Bold Strokes Books – Writing Lesbian Romance

Bold Strokes Books Lesbian/Sapphic Romance discussion about wlw books

Key Elements For Success.

Panel discussion about the key elements of how to write a successful romance.

(Bold Strokes Books Authors: L-R I Beacham, Anna Larner, Rebecca Buck)

Anna Larner – So what makes a good romance?

Publishing my debut novel Highland Fling has been a fantastic learning process for me. When I think of writing lesbian romance, I now have the following quick check list of key in my mind:-

A clear focus – on the two characters falling in love. It’s all about them. With their story fully resolved.

Main characters you can admire or be attracted to – Readers want characters they can invest emotionally in. Basically if they’re not fanciable in some way readers are not likely to care. You want readers to fall in love with your MC’s!

Conflict – both internal (what they’re thinking), and external (what they do) – the energy that drives the story.

A happy ending – Readers expect that despite all of the agonies or uncertainties on the characters’ road to love, there will be a happy ending, that their feelings are safe in the writer’s hands.

Sexual tension – the will they won’t they element, enticing, engaging cues to sexual attraction and longing.

And, as I have been asked to select my golden rule for a successful lesbian romance, it would be this – Write from the heart, put into the story what it feels like to long for someone, to fall for someone, the uncertainty, the self-doubt, the tortured agony of it all…

Short stories vs Novels?

Bold Strokes Books Festival - Short Story vs Novel Panel

Moderating The Sprint Vs The Marathon Panel

Anna Larner moderating the panel discussion about the short story versus the novel.

(Bold Strokes Books Authors L-R. Anna Larner, Robyn Nyx, Rebecca Buck, Michelle Grubb)

Bold Strokes Books: Submissions Guidelines

Let’s have a think for a moment about what we mean by a short story, and what we mean by a novel – the clue to everything is word limit. If we use Bold Strokes Books guidelines – a recent call for submissions for a short story collection asked for stories between 2,000 – 5,000 words; and novels, well they start from 45,000 words upwards, depending on the genre.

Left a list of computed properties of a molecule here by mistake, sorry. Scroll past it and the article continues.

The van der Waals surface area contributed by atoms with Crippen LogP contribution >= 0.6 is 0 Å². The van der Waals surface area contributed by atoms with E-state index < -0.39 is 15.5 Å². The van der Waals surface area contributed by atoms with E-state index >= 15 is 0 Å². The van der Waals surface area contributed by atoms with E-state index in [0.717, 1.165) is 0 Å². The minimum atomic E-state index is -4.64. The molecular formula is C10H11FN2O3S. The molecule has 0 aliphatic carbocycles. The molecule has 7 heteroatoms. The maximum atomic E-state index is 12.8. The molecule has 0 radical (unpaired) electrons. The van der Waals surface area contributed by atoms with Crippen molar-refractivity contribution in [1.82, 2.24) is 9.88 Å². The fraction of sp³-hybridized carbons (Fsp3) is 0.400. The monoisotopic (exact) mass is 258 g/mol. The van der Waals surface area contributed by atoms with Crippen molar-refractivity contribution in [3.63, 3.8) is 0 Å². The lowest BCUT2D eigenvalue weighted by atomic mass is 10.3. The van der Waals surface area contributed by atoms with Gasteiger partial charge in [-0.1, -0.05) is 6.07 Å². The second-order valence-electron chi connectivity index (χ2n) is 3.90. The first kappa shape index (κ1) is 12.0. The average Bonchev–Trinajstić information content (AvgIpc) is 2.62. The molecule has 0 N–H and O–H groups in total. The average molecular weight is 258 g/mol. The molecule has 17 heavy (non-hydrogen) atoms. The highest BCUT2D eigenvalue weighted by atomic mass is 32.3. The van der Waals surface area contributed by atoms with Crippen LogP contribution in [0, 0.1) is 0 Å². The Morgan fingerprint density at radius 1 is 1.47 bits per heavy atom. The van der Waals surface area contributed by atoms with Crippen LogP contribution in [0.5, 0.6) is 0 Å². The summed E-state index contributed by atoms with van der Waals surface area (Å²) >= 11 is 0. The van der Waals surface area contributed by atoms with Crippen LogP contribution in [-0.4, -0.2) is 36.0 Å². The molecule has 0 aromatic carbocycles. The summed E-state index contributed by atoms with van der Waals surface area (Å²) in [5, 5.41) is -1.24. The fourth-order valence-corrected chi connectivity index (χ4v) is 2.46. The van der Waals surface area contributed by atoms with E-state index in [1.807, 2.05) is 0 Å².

So with a novel, averaging say 85,000 words, how do you keep your reader gripped for so long? How do you build in the depth that’s needed? How do you write a story that will stay with the reader forever from just the seed of an idea? And if you’ve only got 5,000 words, how do you tell your story fully? You’re going to need to grab the reader quickly –how do you do that? Does it mean you can only focus on one or two characters? And how do you manage without the space for a back story? How do you get depth without depth?

The joy of a short story

But is the joy of a short story, that it’s not a novel? You can experiment perhaps, try out a new genre, a different voice, explore a new character, work on impregnating a story with meaning in every word. Do the restrictions actually make you free?

The joy of a novel

And the novel, do you get to live another life through the expansive canvas offered to your characters? Do you have the room to say just what you want to say, no restrictions, another kind of freedom? As a novelist are you thrilled that you’ll keep your reader reading far too late, night after night, after night, after night..?

Bold Strokes Books: Authors attending the 2016 book festival. LGBTQ+
Bold Strokes Books Festival
(Authors L-R Brey Willow, David Swatling, Lesley Davis, Christian Baines, Rebecca Buck, Charlie Cochrane, Matt Bright, Amy Dunne, Robyn Nyx)
(L-R Jane Fletcher, Michelle Grubb, I Beacham, Anna Larner)

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